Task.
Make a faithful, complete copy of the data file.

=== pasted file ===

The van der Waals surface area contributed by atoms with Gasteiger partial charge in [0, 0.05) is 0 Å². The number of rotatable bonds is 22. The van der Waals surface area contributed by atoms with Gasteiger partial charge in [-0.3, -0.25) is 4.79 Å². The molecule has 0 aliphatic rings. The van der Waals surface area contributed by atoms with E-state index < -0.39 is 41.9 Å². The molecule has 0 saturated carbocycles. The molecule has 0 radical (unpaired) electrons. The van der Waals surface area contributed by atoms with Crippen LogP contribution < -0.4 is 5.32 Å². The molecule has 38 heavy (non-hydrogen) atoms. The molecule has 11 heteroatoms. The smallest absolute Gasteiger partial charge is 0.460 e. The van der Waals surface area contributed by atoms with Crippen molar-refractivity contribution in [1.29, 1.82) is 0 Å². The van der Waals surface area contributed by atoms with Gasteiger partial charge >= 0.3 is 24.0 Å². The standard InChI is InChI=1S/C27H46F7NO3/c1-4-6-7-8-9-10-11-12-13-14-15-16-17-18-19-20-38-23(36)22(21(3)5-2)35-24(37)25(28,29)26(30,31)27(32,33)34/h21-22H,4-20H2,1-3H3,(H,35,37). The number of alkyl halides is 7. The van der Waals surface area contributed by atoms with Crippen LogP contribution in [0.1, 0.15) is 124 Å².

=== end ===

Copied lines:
The van der Waals surface area contributed by atoms with Gasteiger partial charge in [0, 0.05) is 0 Å². The number of rotatable bonds is 22. The van der Waals surface area contributed by atoms with Gasteiger partial charge in [-0.3, -0.25) is 4.79 Å². The molecule has 0 aliphatic rings. The van der Waals surface area contributed by atoms with E-state index < -0.39 is 41.9 Å². The molecule has 0 saturated carbocycles. The molecule has 0 radical (unpaired) electrons. The van der Waals surface area contributed by atoms with Crippen LogP contribution < -0.4 is 5.32 Å². The molecule has 38 heavy (non-hydrogen) atoms. The molecule has 11 heteroatoms. The smallest absolute Gasteiger partial charge is 0.460 e. The van der Waals surface area contributed by atoms with Crippen molar-refractivity contribution in [1.29, 1.82) is 0 Å². The van der Waals surface area contributed by atoms with Gasteiger partial charge >= 0.3 is 24.0 Å². The standard InChI is InChI=1S/C27H46F7NO3/c1-4-6-7-8-9-10-11-12-13-14-15-16-17-18-19-20-38-23(36)22(21(3)5-2)35-24(37)25(28,29)26(30,31)27(32,33)34/h21-22H,4-20H2,1-3H3,(H,35,37). The number of alkyl halides is 7. The van der Waals surface area contributed by atoms with Crippen LogP contribution in [0.1, 0.15) is 124 Å².